A short article which introduces the radio-control hobby and explains some of its merits in light of more popular forms of entertainment such as television and video games.

R/C Controller or TV Remote?

Dirt encrusted my fingernails, hands, and eyebrows. My nose burned with the smell of nitromethane fuel and my ears rang with the high-pitched roaring of dozens of model engines. In one hand I clutched a radio controller, and in the other I slung the revving, mud-splattered object of my passion – a radio-controlled model monster truck. Indeed, a day of racing at the track has its unseemly side effects, but that does not prevent individuals from engaging in one of the fastest-growing hobbies in the United States. R/C dirt racing far surpasses the electronic entertainment on which many people depend because it provides superlative enjoyment that actually benefits the hobbyist.

Though television requires little personal action, the R/C hobby gives one an opportunity to apply the principles of mechanics to a real object. Surprisingly, the average R/C vehicle has over several thousand parts, many of which interlock and comprise systems resembling those of a real car. Consequently, R/C vehicle kits include instruction manuals that teach the science behind a vehicle’s motion and help hobbyists apply that knowledge to their R/C models. With perseverance, a novice can learn the principles of engine combustion, circuitry, levers, and inertia. As a result, many hobbyists “drive” away boring afternoons and gain valuable mechanical experience – something a TV screen cannot offer.

Driving R/C vehicles improves hand-eye coordination better than video games. These vehicles can zoom at speeds up to 70 miles per hour, requiring a masterful driver and the coordination necessary to avoid crashes. R/C drivers not only have to control the speed and direction of a vehicle, but also stabilize the vehicle in the air during jumps and compensate for variable driving conditions – all of which a video gamer leaves to his or her computer. Whereas crashing a vehicle in a video game has no tangible repercussions, crashing an expensive R/C model burns a hole in one’s wallet and ends playtime. In contrast to video games, hobbies such as R/C racing offer a fun time while also honing hand-eye coordination.

TV and video games limit personal interaction, but R/C racing gives the hobbyist a fabulous opportunity to meet others. Dirt races attract large crowds of enthusiasts, ranging from onlookers to new hobbyists to seasoned racers. Even the beginner can find a wealth of knowledge in technical tips and advice from master drivers. For me, a day at the dirt track means not only zooming around with my monster truck, but also goofing around with current friends and befriending new people. Unlike many sports or competitive pastimes, R/C places the emphasis on the people who make it possible, and the racer who finishes last has just as much importance as the one who places first. This aspect of R/C racing creates a friendly atmosphere that welcomes any racing enthusiast.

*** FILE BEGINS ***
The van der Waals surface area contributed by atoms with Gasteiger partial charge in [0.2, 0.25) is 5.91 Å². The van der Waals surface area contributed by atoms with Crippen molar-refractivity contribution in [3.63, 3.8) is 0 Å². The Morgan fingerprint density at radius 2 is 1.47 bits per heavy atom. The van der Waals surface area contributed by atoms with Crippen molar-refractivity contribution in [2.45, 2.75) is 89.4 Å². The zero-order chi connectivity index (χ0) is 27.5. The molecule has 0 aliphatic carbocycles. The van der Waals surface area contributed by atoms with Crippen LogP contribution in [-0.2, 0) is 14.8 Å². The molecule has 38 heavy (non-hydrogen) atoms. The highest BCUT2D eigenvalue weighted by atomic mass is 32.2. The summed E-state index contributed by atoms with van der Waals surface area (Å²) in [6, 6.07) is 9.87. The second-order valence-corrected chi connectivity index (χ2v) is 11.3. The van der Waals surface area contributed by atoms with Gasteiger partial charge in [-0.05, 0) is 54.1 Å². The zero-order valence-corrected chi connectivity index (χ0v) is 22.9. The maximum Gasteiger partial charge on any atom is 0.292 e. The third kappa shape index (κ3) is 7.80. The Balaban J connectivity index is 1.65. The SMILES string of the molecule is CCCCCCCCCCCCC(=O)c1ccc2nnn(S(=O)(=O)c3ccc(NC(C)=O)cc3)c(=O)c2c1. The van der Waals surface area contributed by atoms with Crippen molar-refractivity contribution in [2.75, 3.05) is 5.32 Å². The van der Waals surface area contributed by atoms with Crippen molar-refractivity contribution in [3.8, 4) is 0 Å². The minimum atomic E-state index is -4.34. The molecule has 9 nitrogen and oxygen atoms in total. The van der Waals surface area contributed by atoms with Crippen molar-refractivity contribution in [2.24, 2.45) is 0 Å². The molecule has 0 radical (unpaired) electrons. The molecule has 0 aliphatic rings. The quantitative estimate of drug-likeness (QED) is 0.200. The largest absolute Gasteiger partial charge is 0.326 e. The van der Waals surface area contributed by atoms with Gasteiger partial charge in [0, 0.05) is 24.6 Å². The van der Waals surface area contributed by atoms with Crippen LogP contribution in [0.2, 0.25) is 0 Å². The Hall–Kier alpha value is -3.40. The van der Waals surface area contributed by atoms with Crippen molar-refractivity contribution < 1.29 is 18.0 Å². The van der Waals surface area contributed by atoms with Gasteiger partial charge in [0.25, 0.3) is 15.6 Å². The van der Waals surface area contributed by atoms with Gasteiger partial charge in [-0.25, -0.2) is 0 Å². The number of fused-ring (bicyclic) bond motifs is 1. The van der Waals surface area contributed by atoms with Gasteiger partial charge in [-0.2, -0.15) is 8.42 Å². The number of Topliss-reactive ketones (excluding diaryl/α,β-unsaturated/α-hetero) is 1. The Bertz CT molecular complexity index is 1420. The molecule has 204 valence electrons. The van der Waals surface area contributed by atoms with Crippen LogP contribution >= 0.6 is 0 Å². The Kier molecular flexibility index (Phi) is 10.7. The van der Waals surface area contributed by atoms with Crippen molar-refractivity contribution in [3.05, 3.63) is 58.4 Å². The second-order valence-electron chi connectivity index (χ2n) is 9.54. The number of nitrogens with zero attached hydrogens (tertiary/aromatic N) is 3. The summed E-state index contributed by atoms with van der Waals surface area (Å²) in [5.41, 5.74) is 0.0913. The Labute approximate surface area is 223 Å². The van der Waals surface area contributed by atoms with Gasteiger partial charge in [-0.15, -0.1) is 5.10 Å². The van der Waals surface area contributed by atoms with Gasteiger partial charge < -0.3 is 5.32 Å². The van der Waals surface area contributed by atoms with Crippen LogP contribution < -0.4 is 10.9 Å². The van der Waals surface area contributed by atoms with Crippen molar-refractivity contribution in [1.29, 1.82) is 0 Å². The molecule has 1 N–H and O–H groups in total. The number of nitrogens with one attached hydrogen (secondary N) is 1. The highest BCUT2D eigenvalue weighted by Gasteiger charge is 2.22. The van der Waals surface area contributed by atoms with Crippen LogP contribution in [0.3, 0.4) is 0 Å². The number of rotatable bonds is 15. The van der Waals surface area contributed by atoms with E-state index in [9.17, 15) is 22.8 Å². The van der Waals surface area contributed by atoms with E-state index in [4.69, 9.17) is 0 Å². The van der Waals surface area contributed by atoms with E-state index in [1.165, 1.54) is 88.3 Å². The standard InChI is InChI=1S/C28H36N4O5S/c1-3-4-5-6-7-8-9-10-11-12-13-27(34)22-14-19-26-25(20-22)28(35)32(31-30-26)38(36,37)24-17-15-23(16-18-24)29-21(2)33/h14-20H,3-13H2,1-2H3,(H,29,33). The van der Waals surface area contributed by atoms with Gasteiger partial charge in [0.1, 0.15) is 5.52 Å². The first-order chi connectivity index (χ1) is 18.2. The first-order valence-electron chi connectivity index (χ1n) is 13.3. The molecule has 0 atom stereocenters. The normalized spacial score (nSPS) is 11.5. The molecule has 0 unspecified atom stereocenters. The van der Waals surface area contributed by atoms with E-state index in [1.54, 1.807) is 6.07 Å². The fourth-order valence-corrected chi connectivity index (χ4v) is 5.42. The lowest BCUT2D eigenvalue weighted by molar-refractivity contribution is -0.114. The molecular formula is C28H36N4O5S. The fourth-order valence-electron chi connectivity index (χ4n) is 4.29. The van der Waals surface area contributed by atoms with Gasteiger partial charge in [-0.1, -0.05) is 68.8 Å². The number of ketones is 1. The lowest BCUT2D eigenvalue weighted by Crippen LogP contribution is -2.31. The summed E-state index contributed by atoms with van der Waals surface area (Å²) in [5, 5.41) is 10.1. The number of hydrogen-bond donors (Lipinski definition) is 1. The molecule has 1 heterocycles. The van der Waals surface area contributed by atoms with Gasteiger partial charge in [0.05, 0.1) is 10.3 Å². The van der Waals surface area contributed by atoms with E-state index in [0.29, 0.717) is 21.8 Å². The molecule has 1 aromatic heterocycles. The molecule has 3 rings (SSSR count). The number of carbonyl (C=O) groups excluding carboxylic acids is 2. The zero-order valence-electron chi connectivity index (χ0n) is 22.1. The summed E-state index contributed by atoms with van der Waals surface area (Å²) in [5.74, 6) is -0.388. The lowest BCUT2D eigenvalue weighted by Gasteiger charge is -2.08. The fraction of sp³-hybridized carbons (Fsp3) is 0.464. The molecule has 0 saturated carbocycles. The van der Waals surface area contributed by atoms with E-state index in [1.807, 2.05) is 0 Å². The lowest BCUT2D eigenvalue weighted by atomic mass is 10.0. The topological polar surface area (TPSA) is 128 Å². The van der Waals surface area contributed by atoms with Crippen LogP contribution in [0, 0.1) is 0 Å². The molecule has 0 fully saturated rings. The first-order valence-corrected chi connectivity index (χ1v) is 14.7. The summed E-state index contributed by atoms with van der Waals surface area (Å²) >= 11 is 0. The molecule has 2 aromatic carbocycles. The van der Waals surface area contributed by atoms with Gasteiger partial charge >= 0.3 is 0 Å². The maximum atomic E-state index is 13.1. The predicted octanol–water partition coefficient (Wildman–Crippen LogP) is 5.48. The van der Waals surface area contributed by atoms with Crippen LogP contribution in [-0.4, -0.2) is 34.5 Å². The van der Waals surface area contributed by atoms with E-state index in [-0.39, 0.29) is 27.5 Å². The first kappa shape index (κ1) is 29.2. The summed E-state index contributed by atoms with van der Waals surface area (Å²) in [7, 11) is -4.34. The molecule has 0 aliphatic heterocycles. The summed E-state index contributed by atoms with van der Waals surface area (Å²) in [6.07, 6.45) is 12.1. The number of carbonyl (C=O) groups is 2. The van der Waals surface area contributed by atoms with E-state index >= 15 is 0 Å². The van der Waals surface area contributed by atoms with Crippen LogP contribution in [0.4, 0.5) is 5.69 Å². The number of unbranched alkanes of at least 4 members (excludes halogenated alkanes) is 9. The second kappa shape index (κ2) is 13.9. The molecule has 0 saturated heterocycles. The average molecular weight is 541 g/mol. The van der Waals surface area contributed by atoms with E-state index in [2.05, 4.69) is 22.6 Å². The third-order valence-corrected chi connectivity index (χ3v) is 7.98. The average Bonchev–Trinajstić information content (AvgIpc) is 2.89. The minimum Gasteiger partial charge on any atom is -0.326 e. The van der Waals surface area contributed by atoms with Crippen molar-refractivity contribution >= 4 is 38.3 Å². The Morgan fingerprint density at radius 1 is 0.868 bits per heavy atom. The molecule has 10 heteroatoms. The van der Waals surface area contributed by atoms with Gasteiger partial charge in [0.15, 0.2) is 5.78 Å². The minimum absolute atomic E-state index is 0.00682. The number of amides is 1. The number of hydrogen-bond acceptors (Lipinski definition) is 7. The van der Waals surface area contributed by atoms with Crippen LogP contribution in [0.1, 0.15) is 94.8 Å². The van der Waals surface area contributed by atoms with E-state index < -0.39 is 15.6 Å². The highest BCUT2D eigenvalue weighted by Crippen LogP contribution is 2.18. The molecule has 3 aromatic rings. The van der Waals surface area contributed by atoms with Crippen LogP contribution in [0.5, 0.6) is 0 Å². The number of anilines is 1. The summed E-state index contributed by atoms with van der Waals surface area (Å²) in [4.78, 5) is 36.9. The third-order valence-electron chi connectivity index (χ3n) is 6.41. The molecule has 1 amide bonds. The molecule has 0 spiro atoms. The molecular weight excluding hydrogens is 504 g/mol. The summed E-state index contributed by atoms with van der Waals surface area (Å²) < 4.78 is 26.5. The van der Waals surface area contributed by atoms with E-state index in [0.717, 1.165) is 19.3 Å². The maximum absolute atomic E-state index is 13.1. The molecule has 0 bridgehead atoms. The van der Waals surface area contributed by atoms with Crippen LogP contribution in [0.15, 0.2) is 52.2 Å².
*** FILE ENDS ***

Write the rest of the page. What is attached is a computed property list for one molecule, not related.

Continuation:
Above all, the R/C hobby provides extreme fun for all involved. Whether in the grandstands or the racers’ box, the excitement builds like a NASCAR race. As the vehicles launch from the starting line, battling for first place, dust clouds pursue them as if disturbed by these scaled-down mechanical menaces. With prizes and trophies for the winners, the racing atmosphere tingles with tensed nerves as fans cheer their favorite driver. Lap after lap counts down to the victory until the checkered flag hails the fastest vehicle and the crowds erupt in pandemonium. No matter what the location, R/C offers unparalleled outdoors fun for anyone.

When compared to electronic entertainment, the R/C hobby clearly takes the checkered flag. Conducting repairs and driving an R/C vehicle requires the development of mechanical knowledge and superb hand-eye coordination. Likewise, watching television or playing video games decreases person-to-person interaction, whereas R/C racing increases person-to-person interaction. I particularly enjoy the R/C hobby above electronic sources of entertainment because it places me outdoors – actively seeing, hearing, and participating in a worthwhile activity. As the R/C hobby continues to garner interest, perhaps more people will consider jumping off their clean couches and into a worthwhile, albeit dirty, occupation – holding not a TV remote, but an R/C controller in their hands.

Entertainment Hobbies

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